PEX Products for tubing, fittings, and tools on display

Over the past 30+ years, the growth of PEX usage in the plumbing industry comes from its many benefits over traditional piping options like copper, PVC, CPVC, and galvanized steel.

Cross-linked Polyethylene (aka PEX piping) was invented in 1968 by German inventor, Dr. Thomas Engel and introduced in the United States in 1984 when Wirsbo (now known as Uponor) opened its operations in Rockford, Illinois.

This is where the birth of the Engel-method PEX for radiant floor heating occurred.  It has revolutionized the plumbing industry in cost, efficiency, installation time, and service repair.

To understand why the usage of PEX has grown over 40% a year in new construction, you must know the benefits PEX piping has to offer.


 The 3 Main Benefits of PEX 


  1. Cost Effectiveness

PEX tubing on average costs 25% less than the price of copper! For plumbing contractors, cost can be the difference between winning and losing a job. Switching over to PEX has enabled many plumbing professionals to stay competitive.

PEX tubing comes in longer sections from 100’ to 1200’ coils if needed. Its lightweight content and easy fittings can drastically reduce installation times and increase productivity while driving down cost.

The installation of PEX tubing can be joined by using compression, crimp, or press fittings.  This reduces material and labor costs since there are no soldering or adhesives to consider.

There are numerous online videos to help you learn how to work with PEX.  Here is an example video to help you better understand how to join PEX in different ways.


Click here to see: HOW TO INSTALL PEX PIPE


  1. Versatility & Flexibility

PEX maneuvers through walls and corners much easier than PVC or Copper without multiple fixings or soldering.  The tubing can go on longer runs with fewer turns and joints, reducing installation times. Also, its much quieter than copper pipes during temperature changes.

Its durability to withstand subzero to 180-degree temperatures allows it to expand or contract greatly from its original size.  It is also light weight and color coded red and blue based on water temperature.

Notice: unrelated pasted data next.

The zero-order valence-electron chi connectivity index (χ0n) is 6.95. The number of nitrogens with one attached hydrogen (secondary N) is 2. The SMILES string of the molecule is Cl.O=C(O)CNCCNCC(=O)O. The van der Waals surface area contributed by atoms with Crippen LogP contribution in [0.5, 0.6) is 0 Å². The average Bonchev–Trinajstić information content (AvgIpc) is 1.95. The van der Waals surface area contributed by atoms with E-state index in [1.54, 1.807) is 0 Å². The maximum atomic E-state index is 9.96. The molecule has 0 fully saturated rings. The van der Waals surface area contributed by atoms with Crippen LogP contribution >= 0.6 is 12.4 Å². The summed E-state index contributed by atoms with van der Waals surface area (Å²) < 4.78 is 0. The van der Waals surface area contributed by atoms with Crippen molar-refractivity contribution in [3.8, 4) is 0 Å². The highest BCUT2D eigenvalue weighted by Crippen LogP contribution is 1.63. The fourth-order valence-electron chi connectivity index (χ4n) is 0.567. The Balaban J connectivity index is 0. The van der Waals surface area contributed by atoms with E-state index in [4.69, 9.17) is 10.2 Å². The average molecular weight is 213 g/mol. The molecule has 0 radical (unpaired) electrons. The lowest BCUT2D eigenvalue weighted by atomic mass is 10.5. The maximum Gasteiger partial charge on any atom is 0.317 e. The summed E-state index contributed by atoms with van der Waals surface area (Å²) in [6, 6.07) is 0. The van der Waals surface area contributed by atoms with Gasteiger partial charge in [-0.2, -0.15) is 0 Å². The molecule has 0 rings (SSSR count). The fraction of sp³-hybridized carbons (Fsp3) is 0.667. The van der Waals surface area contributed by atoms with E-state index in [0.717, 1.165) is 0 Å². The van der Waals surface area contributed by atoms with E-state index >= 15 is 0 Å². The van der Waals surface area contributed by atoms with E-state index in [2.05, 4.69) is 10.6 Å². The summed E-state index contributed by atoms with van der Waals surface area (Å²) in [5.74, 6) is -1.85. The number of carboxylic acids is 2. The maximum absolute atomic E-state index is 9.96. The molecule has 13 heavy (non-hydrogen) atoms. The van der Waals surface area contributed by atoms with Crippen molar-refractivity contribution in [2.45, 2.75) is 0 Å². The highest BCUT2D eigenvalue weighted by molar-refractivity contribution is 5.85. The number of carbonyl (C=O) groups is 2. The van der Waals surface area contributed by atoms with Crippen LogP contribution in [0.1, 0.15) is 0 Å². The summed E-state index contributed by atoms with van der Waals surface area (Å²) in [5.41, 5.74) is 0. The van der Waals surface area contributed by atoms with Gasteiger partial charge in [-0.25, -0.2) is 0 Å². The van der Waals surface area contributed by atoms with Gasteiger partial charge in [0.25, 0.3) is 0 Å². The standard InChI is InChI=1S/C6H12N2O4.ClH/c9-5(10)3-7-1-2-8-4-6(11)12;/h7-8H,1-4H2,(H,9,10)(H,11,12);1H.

Hot and Cold PEX piping in red and blue diagram picture

PEX does not corrode like copper and is more resistant to freezing with less chance of rupturing.  It has a smooth interior which prevents restricted water flow from mineral deposits or pinhole leaks from corrosive buildup over time.

Speaking of time, PEX has a life expectancy of at least 50 years.


  1. Compatibility

When it comes to installation and repair, PEX is easy to use since it is compatible with older types of plumbing materials such as copper, brass, PVC, and galvanized piping.


Types of PEX:  Oxygen & Non-Oxygen Barrier PEX

Red, White, and Blue, PEX Tubing picture

PEX tubing is available in most common sizes from ¼ in to 2 in diameter and is color coded red, blue, black, and white to help differentiate hot and cold water lines.  There are three types of PEX products as follows:

  • Oxygen Barrier PEX is used for baseboard or radiant heat applications as oxygen is a main cause of many components in heating systems to rust and corrode. Oxygen barrier PEX prevents diffusion of oxygen molecules into the water through walls of the pipe. It is also commonly used for supply and return lines to boilers and fan coils.




  • Non-Oxygen Barrier PEX is used in new construction for kitchen and bath fixtures as they involve potable water. The most common for indoor plumbing is PEX one half inch tubing which has greater water flow than copper tubing of the same size.




  • Aluminum Barrier PEX (PEX-AL-PEX) is used in high-temperature heating systems. It is a three-layer tubing made up of PEX, aluminum, and then another layer of PEX hence the nickname “PEX-AL-PEX”.  The aluminum layer acts as an oxygen barrier which allows for outdoor use.  It also can be bent and doesn’t need to be tied down every few feet as the aluminum holds its shape.


Challenges of using PEX

While PEX has many advantages over copper tubing, it is not designed for outdoor use.  Direct exposure to UV sunlight over time can breakdown its compound.

Unlike copper, PEX cannot be buried directly into the soil.  Some metropolitan areas do not allow PEX in residential or commercial construction.  Always check local codes before you proceed with any PEX installation on new construction or repairs.

Overall, the popularity of PEX will continue to grow as improvements are made.  It has proven over the last 30 years to be a reliable, light weight alternative to traditional plumbing methods.

So, are your ready to use PEX on your next installation?  Visit our PEX Products here Online Today!

If you wish to learn more about our PEX products, please call Plumbing Supply Now at 888-224-4495.